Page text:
A Superior Court judge in Indiana has blocked Starbucks from closing 77 Teavana locations in malls operated by Simon Property Group.
In August, after Starbucks announced it would close all 379 Teavana locations, Indianapolis-based Simon, the largest shopping mall operator in the world, filed suit seeking a temporary and permanent injunction. In the suit Simon argued that the company “depends upon each tenant fulfilling the covenants in their respective leases. Crucially, each of Simon’s tenants promises that it will open and operate continuously for the entire term of its lease.” Only two of the leases expire next spring, some extend to 2027. Starbucks is not trying to void the agreements, only to close the stores. Lease payments for the remaining terms will be made in full. The mall operator acknowledged that many shops close under financial duress but “that obviously is not the case with Starbucks, which is one of the largest and most recognized companies in the world.”
The suit alleges that by closing the stores en masse Starbucks was “shirking its contractual obligations at the expense of Simon’s shopping centers and the dozens of communities they serve and support.” If Starbucks is allowed to “prematurely” break its lease, it could be forced to fill the vacancies with “less creditworthy tenant(s)” or less desirable tenants “who will only agree to less desirable lease terms, and/or a shorter-term lease,” according to the court filings. “Starbucks’ decision to close its Teavana stores is simply an effort to further increase its economic gains at the expense of others,” Simon said in the 18-page complaint.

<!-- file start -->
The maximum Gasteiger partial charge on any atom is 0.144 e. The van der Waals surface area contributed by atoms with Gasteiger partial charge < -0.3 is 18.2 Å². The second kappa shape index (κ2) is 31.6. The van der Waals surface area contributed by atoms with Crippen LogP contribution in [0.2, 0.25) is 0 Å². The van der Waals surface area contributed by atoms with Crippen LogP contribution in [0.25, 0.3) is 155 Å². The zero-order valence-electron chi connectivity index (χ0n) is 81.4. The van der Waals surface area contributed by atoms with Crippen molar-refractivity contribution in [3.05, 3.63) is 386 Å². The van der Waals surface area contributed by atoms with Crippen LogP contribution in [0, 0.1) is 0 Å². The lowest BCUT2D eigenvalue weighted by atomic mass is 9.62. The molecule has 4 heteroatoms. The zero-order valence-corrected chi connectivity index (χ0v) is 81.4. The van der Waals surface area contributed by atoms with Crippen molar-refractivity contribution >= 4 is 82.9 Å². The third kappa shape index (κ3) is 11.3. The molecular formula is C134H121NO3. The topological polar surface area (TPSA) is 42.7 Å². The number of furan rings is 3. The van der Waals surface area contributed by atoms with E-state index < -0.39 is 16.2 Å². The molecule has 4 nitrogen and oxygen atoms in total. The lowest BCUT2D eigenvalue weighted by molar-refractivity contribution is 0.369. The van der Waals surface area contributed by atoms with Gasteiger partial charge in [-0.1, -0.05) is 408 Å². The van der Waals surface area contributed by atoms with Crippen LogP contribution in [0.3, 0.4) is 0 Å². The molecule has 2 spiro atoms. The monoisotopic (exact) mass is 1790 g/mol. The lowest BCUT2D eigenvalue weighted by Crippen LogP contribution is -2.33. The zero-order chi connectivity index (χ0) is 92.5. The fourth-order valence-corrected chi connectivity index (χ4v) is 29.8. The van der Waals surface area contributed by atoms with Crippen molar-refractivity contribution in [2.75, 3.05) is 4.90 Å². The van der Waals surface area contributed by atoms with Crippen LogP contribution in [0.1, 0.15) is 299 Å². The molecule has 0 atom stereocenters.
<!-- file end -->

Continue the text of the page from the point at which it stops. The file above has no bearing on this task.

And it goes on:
Starbucks issued a statement expressing “disappointment” in the judge’s ruling and said it “will continue to focus on finding a resolution.” The company did not disclose whether it would appeal.
The injunction is a first and could establish precedent for other mall tenants. No court has previously forced a non-anchor tenant to continue operations.
The New York Post reported that Judge Heather Welch, in a 55-page order, found that the very profitable Starbucks could absorb the financial hit — estimated by Starbucks to be $15 million over five months — better than Simon could. The mall operator did not provide an estimate of how much the closings of the Teavana stores would cost.
The case is being closely watched by retailers and landlords alike amid a retail meltdown that has resulted in a record number of bankruptcies and more than 6,300 store closings this year, according to the newspaper. “If you are a tenant that has to close a bunch of stores that are based in malls, you are pretty scared after this ruling,” the newspaper reported, adding that industry sources suggested that other mall operators may now challenge Starbucks’ plans to close Teavana stores in their shopping centers.